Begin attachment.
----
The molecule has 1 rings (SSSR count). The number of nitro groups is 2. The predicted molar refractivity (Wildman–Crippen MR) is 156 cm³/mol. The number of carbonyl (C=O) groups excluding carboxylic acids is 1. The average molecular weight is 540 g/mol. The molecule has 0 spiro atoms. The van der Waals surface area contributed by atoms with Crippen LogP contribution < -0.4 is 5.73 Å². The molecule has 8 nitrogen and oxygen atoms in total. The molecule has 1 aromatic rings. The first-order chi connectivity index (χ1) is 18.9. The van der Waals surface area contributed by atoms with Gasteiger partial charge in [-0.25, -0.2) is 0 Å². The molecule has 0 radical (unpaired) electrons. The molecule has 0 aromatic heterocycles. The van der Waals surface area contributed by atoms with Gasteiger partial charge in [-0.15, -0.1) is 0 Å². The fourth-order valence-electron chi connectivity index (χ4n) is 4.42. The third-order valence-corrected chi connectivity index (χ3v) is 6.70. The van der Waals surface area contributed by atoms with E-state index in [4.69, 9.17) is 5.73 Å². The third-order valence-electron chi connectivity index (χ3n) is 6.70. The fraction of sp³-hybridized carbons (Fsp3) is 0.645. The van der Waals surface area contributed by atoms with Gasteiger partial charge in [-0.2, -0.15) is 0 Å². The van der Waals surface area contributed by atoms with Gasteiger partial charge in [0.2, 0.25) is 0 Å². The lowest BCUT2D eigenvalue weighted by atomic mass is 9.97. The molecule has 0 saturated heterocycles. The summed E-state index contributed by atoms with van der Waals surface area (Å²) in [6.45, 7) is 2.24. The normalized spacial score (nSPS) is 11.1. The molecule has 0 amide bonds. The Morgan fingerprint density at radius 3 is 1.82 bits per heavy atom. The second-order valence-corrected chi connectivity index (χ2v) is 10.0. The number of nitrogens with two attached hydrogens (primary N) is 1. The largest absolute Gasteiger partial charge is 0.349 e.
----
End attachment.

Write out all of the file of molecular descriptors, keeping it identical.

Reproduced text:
The molecule has 1 rings (SSSR count). The number of nitro groups is 2. The predicted molar refractivity (Wildman–Crippen MR) is 156 cm³/mol. The number of carbonyl (C=O) groups excluding carboxylic acids is 1. The average molecular weight is 540 g/mol. The molecule has 0 spiro atoms. The van der Waals surface area contributed by atoms with Crippen LogP contribution < -0.4 is 5.73 Å². The molecule has 8 nitrogen and oxygen atoms in total. The molecule has 1 aromatic rings. The first-order chi connectivity index (χ1) is 18.9. The van der Waals surface area contributed by atoms with Gasteiger partial charge in [-0.25, -0.2) is 0 Å². The molecule has 0 radical (unpaired) electrons. The molecule has 0 aromatic heterocycles. The van der Waals surface area contributed by atoms with Gasteiger partial charge in [-0.15, -0.1) is 0 Å². The fourth-order valence-electron chi connectivity index (χ4n) is 4.42. The third-order valence-corrected chi connectivity index (χ3v) is 6.70. The van der Waals surface area contributed by atoms with E-state index in [4.69, 9.17) is 5.73 Å². The third-order valence-electron chi connectivity index (χ3n) is 6.70. The fraction of sp³-hybridized carbons (Fsp3) is 0.645. The van der Waals surface area contributed by atoms with Gasteiger partial charge in [-0.2, -0.15) is 0 Å². The van der Waals surface area contributed by atoms with Gasteiger partial charge in [0.2, 0.25) is 0 Å². The lowest BCUT2D eigenvalue weighted by atomic mass is 9.97. The molecule has 0 saturated heterocycles. The summed E-state index contributed by atoms with van der Waals surface area (Å²) in [6.45, 7) is 2.24. The normalized spacial score (nSPS) is 11.1. The molecule has 0 amide bonds. The Morgan fingerprint density at radius 3 is 1.82 bits per heavy atom. The second-order valence-corrected chi connectivity index (χ2v) is 10.0. The number of nitrogens with two attached hydrogens (primary N) is 1. The largest absolute Gasteiger partial charge is 0.349 e.